Although the Opposition has heavily criticised the Government changes to the EMA ,the EMA would have gone in 2015 under their own plans. Alan Johnson in 2007 when Secretary of State for Education said that the education maintenance allowances (EMAs) would no longer be necessary when the age is raised in 2015. Giving evidence to the Education and Skills Select Committee inquiry into 14-19 education, Alan Johnson said: “The EMA is there as an incentive to stay on. We will not need to incentivise after 2015.”
EMA –NOT ALL IS AS IT AT FIRST SEEMS
The Shadow Education Secretary Andy Burnham probably didn’t much help the case for EMAs just before the Commons debate. On the BBC on 18 January Reeta Chakrabarti put it to him that: “…there is anecdotal evidence that sometimes EMA money isn’t just spent on books and transport but on clothes, nights out and even gym membership.”
In reply the Shadow Education Secretary let slip: “Yes, they may spend some of it on food and even the occasional time out with friends…”
The Government has argued that 88% of those currently eligible for EMA would continue to study if EMA were to be removed. Some 650,000 teenagers—almost half of all youngsters in post-compulsory education—claim the allowance. But a survey published on 18 January (interviewing 700 students) by the University and College Union, which represents lecturers, found that 70% of students who receive the EMA would drop out of college if it is withdrawn, and that 63% receive no help from their families to meet study costs. Some experts argue that it doesn’t really matter too much what students spend EMA on providing it keeps them engaged and attending their courses. ie it keeps them out of the NEET category. The Institute for Fiscal Studies believes that you should treat the so called deadweight costs argument (students would participate in education or training even if the EMA was not available) with caution. It thinks that channelling £560m a year into poor families is on balance worthwhile, calculating that the money wasted on the 88% of recipients who would have attended college anyway was outweighed by the savings made (in welfare benefits) on the 12% who wouldn’t have. But, and this seems to me important, the Department for Education doesn’t know what percentage of those on EMA earn money working and doesn’t seem to have attempted to find out. “We don’t collect that information,” a spokesman told journalist Iain Martin recently. The department hasn’t conducted a study to try and establish even a rough estimate that might help guide policy making that should, ideally, be evidence based. But, as Martin points out ,the Government hands all that money out (£560 million) to 16-18 year olds in education while having no idea if they have any income of their own. Instead the test is simply whether the parent earns less than around £20,000 (in which case the child can claim £30 a week), between £20,000 and £25,000 (£20) and £25,000-30,000 (£10). More than £30,000 and they get naught. There is surely an argument, given the straitened circumstances ,to ensure that support is better targeted and goes to those most in need.
While the opposition berate the coalition for getting rid of the EMA ,they forget to remind students that they were planning to get rid of the EMA as well, once ,that is , the leaving age had been raised to 18, according to evidence given to the Education Select Committee in 2007, by the then Secretary of State, Alan Johnson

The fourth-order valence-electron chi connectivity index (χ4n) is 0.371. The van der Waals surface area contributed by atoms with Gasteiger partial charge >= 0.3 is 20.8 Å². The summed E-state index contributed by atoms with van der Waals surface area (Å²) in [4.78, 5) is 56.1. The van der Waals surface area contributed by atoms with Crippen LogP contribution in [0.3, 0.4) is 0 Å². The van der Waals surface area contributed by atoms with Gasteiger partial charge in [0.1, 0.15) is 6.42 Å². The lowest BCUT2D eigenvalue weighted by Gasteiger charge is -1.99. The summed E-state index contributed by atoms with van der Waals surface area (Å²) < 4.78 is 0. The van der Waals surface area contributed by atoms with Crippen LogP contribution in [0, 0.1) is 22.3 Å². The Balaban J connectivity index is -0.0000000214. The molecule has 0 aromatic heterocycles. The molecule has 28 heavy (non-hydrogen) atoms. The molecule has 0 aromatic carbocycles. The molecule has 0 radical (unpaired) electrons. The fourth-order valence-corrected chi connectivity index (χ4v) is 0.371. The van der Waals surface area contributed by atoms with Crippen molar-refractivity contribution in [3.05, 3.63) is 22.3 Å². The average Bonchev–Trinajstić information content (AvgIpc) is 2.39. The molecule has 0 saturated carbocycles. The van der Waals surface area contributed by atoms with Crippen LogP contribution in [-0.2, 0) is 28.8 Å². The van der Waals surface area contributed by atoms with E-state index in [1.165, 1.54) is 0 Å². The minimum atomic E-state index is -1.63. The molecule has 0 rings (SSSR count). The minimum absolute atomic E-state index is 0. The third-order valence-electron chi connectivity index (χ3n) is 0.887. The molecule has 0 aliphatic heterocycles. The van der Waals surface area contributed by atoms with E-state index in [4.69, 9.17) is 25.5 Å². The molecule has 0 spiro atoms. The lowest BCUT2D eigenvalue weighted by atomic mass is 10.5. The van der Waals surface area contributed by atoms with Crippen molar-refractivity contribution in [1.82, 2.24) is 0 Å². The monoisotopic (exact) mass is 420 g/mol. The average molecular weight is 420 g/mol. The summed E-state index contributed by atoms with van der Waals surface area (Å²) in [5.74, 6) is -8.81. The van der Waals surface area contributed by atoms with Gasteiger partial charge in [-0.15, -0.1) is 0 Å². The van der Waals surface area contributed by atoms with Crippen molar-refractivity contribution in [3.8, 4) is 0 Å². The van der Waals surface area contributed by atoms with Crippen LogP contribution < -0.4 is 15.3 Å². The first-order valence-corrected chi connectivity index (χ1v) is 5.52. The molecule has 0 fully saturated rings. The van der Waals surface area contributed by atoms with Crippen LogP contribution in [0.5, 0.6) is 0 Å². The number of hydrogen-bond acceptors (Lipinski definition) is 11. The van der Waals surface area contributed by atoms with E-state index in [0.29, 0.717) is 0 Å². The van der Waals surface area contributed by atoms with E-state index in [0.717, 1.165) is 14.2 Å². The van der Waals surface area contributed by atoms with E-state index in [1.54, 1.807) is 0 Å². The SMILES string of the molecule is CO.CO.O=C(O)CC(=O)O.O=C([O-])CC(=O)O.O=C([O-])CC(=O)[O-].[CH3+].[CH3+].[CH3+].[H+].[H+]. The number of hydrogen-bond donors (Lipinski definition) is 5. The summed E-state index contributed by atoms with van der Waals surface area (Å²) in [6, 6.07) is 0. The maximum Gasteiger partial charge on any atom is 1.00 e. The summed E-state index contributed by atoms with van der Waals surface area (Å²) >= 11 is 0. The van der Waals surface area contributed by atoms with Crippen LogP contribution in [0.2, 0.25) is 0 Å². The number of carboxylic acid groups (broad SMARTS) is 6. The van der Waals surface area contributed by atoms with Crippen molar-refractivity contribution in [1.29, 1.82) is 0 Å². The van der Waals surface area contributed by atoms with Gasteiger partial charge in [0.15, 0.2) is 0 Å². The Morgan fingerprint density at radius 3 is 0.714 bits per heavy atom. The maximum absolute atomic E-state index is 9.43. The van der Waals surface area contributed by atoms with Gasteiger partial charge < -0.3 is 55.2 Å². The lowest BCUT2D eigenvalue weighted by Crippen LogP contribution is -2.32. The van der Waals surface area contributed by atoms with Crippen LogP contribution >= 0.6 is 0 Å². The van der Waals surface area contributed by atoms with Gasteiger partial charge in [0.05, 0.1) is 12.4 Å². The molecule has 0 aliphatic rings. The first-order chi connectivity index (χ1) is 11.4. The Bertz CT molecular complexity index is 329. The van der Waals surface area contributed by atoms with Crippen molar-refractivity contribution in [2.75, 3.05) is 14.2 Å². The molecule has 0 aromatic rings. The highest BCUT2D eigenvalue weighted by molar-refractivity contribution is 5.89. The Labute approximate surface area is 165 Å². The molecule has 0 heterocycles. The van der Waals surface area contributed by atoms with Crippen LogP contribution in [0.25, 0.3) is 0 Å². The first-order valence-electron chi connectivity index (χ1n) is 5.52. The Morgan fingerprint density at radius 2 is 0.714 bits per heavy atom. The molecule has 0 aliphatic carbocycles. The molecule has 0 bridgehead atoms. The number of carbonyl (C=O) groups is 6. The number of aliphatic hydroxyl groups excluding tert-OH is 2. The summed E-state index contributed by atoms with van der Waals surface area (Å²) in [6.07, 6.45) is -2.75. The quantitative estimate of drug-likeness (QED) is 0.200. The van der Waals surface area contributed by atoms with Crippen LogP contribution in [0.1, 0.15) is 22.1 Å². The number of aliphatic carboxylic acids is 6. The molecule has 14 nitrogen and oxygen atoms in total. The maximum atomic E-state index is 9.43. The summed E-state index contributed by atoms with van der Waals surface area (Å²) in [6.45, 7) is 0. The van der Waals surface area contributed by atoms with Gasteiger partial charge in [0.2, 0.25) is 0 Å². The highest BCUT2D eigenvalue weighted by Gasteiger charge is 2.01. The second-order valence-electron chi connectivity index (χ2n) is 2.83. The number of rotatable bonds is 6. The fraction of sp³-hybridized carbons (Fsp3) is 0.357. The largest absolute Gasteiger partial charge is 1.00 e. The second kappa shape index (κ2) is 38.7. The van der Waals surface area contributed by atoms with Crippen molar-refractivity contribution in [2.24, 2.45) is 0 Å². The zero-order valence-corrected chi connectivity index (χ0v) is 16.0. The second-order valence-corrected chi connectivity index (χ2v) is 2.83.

The Government is abolishing the EMA because it says that evaluation evidence from the EMA pilots as well as more recent research suggests that around 90% of recipients would have stayed on after age 16 even if they had not received EMA. It therefore is not affordable it claims in the current financial climate. The 643,000 young people who received EMA in 2009/10 represent around 32% of all 16-18 year olds in England , or 47% of those in full-time education. Up to the end of December 2010 603,000 students were in receipt of EMA.
From September 2011 the enhanced learner support fund replaces EMA and ‘will be administered by schools and colleges, enabling them to support those young people who face a real financial barrier to participation.’ Currently £26m per year is given to schools, colleges and training providers (a ‘discretionary learner support’ fund) to enable them to make small payments to young people to help them meet the costs of learning. After the EMA is abolished this fund will be increased. No decision yet though on how much funding will be made available under the Enhanced Learner Support Fund, for 2011/2 . A decision is expected this March .
The purpose of discretionary funding is to provide exceptional support to learners aged 16 and above, who are experiencing financial difficulty with meeting costs associated with learning.
The funds are prioritised for those who face financial hardship. They can be used to help with:
financial hardship and emergencies
childcare costs (for Ofsted-registered childcare)
accommodation costs, for those who have to study further than the maximum distance from home
essential course-related equipment, materials and field trips
travel costs (for over 18s)
From 2011/12, decisions regarding the ‘enhanced discretionary fund’ will be made locally, enabling, the Government says, ‘ schools, colleges and training providers to target support at those young people in greatest need.’ The new funds will be available from the start of the 2011/12 academic year but it is highly unlikely that the amount of funding available under EMA (£580m 2008/9) will be remotely matched by that which will be available under the Enhanced Learner Support Funding arrangements.
(Source Hansard ;10 January 2011)
Note up-date; PS
The government has just announced (28 March) a £180m bursary scheme to replace the Education Maintenance Allowances which were scrapped in England last year. The £560m EMA scheme had provided up to £30 a week to help low-income students stay on at sixth forms and colleges. Education Secretary Michael Gove said the revised system would provide a “more targeted” support system. The new bursaries consist of a guaranteed annual payment of £1,200 to about 12,000 16 to 19-year-olds who are in care, have left care or are on income support.The remaining £165m will provide a fund that schools and colleges can spend on a discretionary basis, with college principals able to decide the level of grant, how frequently it is paid and any conditions attached, such as behaviour or attendance.